Pretty much everything in Salesforce could be misconfigured (i.e. OWD, role hierarchy, permission sets, profiles, etc) making this risk both extremely likely and complex to address. For developers using custom code, some common security misconfigurations include:

  • Lightning Locker bypass
  • Excessive data access privileges (e.g. in profiles and permission sets)
  • Hardcoding password when creating users
  • Insecure sharing with external users

(06) Vulnerable and Outdated Components

What is it?

This risk occurs when one of the components or libraries you use to accelerate developments has a known vulnerability.

Should I care?

Yes, very much. Bad actors are well aware of known vulnerabilities and often use these types of weaknesses to exploit applications.

Examples

Using open-source components is commonly done to provide richer user experiences. Vulnerable components are typically found in:

  • In Visualforce pages and components
  • In Lightning Aura Components
  • In Lightning Web Components
  • In your static resources and bundles

(07) Identification and Authentication Failures

What is it?

This category of risk is typically related to how sessions and authentication are handled.

Should I care?

Yes, at least to a degree. In most circumstances, these scenarios are handled robustly by the platform itself. However, there are a few examples in which custom logic can introduce this vulnerability, particularly if you don’t think too much about it.

Examples

  • Storing sensitive data such as passwords, and secrets in the database (plain text)
  • Setting user password programmatically via Apex
  • Hardcoded credentials (not using name credentials)

(08) Software and Data Integrity Failures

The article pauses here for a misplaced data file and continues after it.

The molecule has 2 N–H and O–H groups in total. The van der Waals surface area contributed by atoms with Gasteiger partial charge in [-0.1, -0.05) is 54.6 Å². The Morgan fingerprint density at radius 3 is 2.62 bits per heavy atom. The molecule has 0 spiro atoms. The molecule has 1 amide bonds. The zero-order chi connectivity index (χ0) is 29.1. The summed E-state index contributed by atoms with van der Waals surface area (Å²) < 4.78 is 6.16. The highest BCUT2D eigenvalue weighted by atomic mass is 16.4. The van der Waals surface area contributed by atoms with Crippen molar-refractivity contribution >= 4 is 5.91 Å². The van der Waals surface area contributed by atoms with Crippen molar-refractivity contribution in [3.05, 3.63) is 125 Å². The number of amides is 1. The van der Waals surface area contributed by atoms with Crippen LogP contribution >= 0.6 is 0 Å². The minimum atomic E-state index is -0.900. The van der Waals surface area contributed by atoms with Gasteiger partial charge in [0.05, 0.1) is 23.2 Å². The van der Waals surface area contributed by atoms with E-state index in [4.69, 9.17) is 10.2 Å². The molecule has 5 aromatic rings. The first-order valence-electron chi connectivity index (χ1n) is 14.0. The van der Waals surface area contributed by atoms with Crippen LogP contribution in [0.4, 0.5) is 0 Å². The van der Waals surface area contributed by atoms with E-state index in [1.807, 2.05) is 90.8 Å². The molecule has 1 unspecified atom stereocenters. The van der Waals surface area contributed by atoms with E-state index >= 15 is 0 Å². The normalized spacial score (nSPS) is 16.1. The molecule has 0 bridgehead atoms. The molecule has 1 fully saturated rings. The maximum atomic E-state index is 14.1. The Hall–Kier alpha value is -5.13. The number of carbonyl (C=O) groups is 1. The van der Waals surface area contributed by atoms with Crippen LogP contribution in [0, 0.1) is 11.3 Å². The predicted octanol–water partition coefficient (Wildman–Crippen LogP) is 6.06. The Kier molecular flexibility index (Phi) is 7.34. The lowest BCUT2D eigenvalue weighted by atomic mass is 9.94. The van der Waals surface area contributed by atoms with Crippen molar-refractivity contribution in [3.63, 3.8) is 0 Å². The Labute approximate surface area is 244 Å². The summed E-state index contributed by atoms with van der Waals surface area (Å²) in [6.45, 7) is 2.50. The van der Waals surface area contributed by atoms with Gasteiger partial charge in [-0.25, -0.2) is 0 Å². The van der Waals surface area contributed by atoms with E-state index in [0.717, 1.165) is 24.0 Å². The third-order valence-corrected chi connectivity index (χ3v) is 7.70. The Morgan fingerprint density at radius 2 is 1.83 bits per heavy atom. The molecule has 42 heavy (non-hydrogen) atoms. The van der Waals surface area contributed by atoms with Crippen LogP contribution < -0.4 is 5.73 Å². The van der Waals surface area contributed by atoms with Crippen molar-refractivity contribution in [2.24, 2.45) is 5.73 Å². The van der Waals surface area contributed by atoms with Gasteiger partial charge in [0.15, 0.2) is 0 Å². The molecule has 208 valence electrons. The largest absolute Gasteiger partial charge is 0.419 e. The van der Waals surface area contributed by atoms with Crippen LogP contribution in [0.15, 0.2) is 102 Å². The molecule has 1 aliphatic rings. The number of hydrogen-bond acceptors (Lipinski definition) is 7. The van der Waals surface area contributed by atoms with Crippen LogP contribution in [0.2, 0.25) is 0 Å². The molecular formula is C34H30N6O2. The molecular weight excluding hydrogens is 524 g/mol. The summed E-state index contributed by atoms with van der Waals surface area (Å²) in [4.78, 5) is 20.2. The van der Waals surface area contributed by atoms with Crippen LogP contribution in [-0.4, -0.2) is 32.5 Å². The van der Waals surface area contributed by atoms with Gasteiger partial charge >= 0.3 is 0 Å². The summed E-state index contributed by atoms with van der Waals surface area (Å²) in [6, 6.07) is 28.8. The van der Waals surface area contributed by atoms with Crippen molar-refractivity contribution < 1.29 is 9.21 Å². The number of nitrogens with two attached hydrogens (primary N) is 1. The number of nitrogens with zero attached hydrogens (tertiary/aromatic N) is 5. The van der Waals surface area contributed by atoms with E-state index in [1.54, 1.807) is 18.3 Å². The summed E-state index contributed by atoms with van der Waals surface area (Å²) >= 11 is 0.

What is it?

This is a new entry of 2021. It refers to the risk of embedding logic in your application or consuming external data without verifying its integrity.

Should I care?

Yes, to a degree. Although this may be unlikely in a Salesforce deployment, some recent exploits, such as the SolarWind attack and the CodeCov Bash Uploader Compromise, leveraged this vulnerability class.

Examples

There are several ways in which custom logic can be vulnerable to software or data integrity issues.

  • Deserialisation of Untrusted Data
  • Embedding scripts insecurely (e.g. over HTTP)
  • Embedding scripts from untrusted sources

(09) Security Logging and Monitoring Failures

What is it?

This refers to the risk of not logging security events properly, such as user accesses.

Should I care?

Probably not. Although this is quite broad, this risk is largely mitigated by the Salesforce platform and its robust controls around identity, access and event logging.

(10) Server-Side Request Forgery (SSRF)

What is it?

This risk is a new raised by the OWASP community, which has a relatively low incidence. It’s generally related to how modern application process URLs in order to provide better user experiences — a mechanism that could be exploited in some circumstances.

Should I care?

Probably not. In most cases, it’s unlikely for Salesforce developers to model this type of behaviour, as URLs are managed natively by the platform as custom fields.

How to prevent

You can prevent these risks by "shifting-left" your security. This means embedding clear and repeatable security controls into both the design and development processes.

During design:

During development:

  • Adopt secure code reviews in your development lifecycle
  • Add vulnerability scanning tools to your CI/CD pipeline

Post go-live:

  • Adopt Cloud Security Posture Management (CSPM) tools